In a 40-page document released at a green growth conference in Brussels, they also said the 28-nation bloc should reform the structure of the EU's emissions trading system (ETS) and offer a strict emissions cut pledge at a climate summit next autumn.
Going against the tide of officials keen to blame green energy subsidies for higher energy bills, environment ministers from 13 EU countries and businesses including Coca Cola Enterprises and Shell called for action.
Notable exceptions included coal-dependent Poland which has battled against EU proposals to shift to a low-carbon economy, although two weeks ago, Warsaw said it would lead the call for nations to deepen emissions cuts when it hosts United Nations' climate talks next month.
"Businesses and investors are telling us that the EU needs to get its act together ... only then will investors have the confidence to put the billions into low carbon that we need," Ed Davey, Britain's energy and climate changesecretary, said in a statement.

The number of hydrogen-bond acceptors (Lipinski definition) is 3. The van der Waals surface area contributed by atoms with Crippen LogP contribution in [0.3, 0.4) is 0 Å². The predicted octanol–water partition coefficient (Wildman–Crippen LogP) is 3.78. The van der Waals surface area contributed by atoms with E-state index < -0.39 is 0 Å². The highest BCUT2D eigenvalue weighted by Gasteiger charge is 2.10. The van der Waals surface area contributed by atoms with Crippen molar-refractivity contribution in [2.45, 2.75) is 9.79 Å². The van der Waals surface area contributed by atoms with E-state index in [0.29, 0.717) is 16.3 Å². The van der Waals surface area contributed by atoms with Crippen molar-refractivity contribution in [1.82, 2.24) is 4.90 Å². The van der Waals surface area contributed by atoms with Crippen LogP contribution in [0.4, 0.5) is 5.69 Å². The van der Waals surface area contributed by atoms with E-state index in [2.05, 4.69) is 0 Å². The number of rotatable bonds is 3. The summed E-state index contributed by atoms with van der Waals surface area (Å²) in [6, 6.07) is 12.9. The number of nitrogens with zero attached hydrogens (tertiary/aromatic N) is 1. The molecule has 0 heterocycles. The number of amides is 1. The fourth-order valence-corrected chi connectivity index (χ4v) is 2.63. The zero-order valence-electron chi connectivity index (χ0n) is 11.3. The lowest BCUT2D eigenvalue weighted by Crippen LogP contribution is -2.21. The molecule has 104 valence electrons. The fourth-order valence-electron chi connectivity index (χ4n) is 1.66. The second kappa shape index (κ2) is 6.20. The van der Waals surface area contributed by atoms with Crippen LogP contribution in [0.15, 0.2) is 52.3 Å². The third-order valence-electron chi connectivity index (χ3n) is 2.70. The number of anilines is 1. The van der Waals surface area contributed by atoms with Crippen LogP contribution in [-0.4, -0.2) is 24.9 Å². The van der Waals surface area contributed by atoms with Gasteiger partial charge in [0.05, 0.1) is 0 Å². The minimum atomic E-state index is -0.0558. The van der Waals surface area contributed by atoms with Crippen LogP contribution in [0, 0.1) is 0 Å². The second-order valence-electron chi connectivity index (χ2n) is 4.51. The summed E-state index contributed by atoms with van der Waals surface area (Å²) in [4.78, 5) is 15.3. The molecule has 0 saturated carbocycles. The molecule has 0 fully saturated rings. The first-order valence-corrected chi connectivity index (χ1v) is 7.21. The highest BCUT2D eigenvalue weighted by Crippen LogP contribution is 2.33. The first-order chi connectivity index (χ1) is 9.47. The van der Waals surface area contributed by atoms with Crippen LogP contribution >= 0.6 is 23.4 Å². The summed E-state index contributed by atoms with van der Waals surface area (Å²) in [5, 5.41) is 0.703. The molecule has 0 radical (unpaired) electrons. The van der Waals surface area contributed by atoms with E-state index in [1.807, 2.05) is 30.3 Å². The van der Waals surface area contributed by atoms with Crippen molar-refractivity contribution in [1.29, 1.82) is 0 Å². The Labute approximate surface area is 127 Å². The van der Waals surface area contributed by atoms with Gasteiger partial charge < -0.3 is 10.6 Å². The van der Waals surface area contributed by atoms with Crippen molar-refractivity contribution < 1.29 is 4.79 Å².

There are often blanket claims that the world is facing more problems than ever but there is a lack of empirical data to show where things have deteriorated or in fact improved. In this book, some of the world's leading economists discuss ten problems that have blighted human development, ranging from malnutrition, education, and climate change, to trade barriers and armed conflicts. Costs of the problems are quantified in percent of GDP, giving readers a unique opportunity to understand the development of each problem over the past century and the likely development into the middle of this century, and to compare the size of the challenges. For example: how bad was air pollution in 1900? How has it deteriorated and what about the future? Did climate change cost more than malnutrition in 2010? This pioneering initiative to provide answers to many of these questions will undoubtedly spark debate amongst a wide readership.